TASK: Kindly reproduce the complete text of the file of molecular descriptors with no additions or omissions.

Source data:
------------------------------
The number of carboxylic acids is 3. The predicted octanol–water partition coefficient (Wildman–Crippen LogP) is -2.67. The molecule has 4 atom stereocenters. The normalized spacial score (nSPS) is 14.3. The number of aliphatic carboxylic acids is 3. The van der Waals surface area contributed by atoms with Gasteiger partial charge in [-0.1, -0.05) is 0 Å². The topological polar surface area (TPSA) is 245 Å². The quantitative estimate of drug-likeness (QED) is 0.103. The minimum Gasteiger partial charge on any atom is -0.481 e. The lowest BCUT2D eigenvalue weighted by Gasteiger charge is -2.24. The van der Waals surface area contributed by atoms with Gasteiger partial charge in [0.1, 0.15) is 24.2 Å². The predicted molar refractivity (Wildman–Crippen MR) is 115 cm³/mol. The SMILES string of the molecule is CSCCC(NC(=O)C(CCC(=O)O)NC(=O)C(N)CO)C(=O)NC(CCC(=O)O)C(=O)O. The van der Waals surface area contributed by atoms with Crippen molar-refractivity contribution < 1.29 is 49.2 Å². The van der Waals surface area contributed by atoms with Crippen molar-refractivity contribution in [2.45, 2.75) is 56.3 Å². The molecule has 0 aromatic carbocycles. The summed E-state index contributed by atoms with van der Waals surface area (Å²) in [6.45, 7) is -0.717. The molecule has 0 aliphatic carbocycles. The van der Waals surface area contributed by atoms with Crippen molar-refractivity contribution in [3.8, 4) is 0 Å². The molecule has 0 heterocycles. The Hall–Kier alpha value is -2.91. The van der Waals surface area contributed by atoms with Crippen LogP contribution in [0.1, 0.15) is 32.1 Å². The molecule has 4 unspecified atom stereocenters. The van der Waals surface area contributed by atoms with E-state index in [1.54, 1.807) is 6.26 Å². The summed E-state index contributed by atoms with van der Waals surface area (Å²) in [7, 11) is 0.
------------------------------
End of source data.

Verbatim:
The number of carboxylic acids is 3. The predicted octanol–water partition coefficient (Wildman–Crippen LogP) is -2.67. The molecule has 4 atom stereocenters. The normalized spacial score (nSPS) is 14.3. The number of aliphatic carboxylic acids is 3. The van der Waals surface area contributed by atoms with Gasteiger partial charge in [-0.1, -0.05) is 0 Å². The topological polar surface area (TPSA) is 245 Å². The quantitative estimate of drug-likeness (QED) is 0.103. The minimum Gasteiger partial charge on any atom is -0.481 e. The lowest BCUT2D eigenvalue weighted by Gasteiger charge is -2.24. The van der Waals surface area contributed by atoms with Gasteiger partial charge in [0.1, 0.15) is 24.2 Å². The predicted molar refractivity (Wildman–Crippen MR) is 115 cm³/mol. The SMILES string of the molecule is CSCCC(NC(=O)C(CCC(=O)O)NC(=O)C(N)CO)C(=O)NC(CCC(=O)O)C(=O)O. The van der Waals surface area contributed by atoms with Crippen molar-refractivity contribution < 1.29 is 49.2 Å². The van der Waals surface area contributed by atoms with Crippen molar-refractivity contribution in [2.45, 2.75) is 56.3 Å². The molecule has 0 aromatic carbocycles. The summed E-state index contributed by atoms with van der Waals surface area (Å²) in [6.45, 7) is -0.717. The molecule has 0 aliphatic carbocycles. The van der Waals surface area contributed by atoms with Crippen molar-refractivity contribution in [3.8, 4) is 0 Å². The molecule has 0 heterocycles. The Hall–Kier alpha value is -2.91. The van der Waals surface area contributed by atoms with Crippen LogP contribution in [0.1, 0.15) is 32.1 Å². The molecule has 4 unspecified atom stereocenters. The van der Waals surface area contributed by atoms with E-state index in [1.54, 1.807) is 6.26 Å². The summed E-state index contributed by atoms with van der Waals surface area (Å²) in [7, 11) is 0.